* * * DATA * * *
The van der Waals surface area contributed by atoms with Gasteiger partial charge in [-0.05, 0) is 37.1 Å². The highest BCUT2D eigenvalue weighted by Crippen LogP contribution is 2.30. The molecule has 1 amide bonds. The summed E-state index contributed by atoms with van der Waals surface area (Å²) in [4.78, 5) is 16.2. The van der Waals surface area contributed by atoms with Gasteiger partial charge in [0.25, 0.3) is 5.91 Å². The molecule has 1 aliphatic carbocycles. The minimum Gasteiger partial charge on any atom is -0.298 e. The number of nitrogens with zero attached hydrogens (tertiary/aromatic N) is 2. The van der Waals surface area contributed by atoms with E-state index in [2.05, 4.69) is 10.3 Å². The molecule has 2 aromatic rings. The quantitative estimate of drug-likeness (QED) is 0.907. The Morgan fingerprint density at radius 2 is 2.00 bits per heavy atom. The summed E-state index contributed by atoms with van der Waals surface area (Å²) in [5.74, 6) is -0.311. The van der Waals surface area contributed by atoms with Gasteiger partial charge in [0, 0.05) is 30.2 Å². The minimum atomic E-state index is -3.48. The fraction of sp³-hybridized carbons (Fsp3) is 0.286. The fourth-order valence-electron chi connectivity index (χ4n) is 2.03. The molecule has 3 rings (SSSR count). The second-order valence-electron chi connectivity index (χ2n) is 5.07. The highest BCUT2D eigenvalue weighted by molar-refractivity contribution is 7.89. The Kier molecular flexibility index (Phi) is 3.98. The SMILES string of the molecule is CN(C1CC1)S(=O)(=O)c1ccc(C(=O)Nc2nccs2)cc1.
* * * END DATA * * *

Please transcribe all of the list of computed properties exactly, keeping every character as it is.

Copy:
The van der Waals surface area contributed by atoms with Gasteiger partial charge in [-0.05, 0) is 37.1 Å². The highest BCUT2D eigenvalue weighted by Crippen LogP contribution is 2.30. The molecule has 1 amide bonds. The summed E-state index contributed by atoms with van der Waals surface area (Å²) in [4.78, 5) is 16.2. The van der Waals surface area contributed by atoms with Gasteiger partial charge in [0.25, 0.3) is 5.91 Å². The molecule has 1 aliphatic carbocycles. The minimum Gasteiger partial charge on any atom is -0.298 e. The number of nitrogens with zero attached hydrogens (tertiary/aromatic N) is 2. The van der Waals surface area contributed by atoms with E-state index in [2.05, 4.69) is 10.3 Å². The molecule has 2 aromatic rings. The quantitative estimate of drug-likeness (QED) is 0.907. The Morgan fingerprint density at radius 2 is 2.00 bits per heavy atom. The summed E-state index contributed by atoms with van der Waals surface area (Å²) in [5.74, 6) is -0.311. The van der Waals surface area contributed by atoms with Gasteiger partial charge in [0, 0.05) is 30.2 Å². The minimum atomic E-state index is -3.48. The fraction of sp³-hybridized carbons (Fsp3) is 0.286. The fourth-order valence-electron chi connectivity index (χ4n) is 2.03. The molecule has 3 rings (SSSR count). The second-order valence-electron chi connectivity index (χ2n) is 5.07. The highest BCUT2D eigenvalue weighted by molar-refractivity contribution is 7.89. The Kier molecular flexibility index (Phi) is 3.98. The SMILES string of the molecule is CN(C1CC1)S(=O)(=O)c1ccc(C(=O)Nc2nccs2)cc1.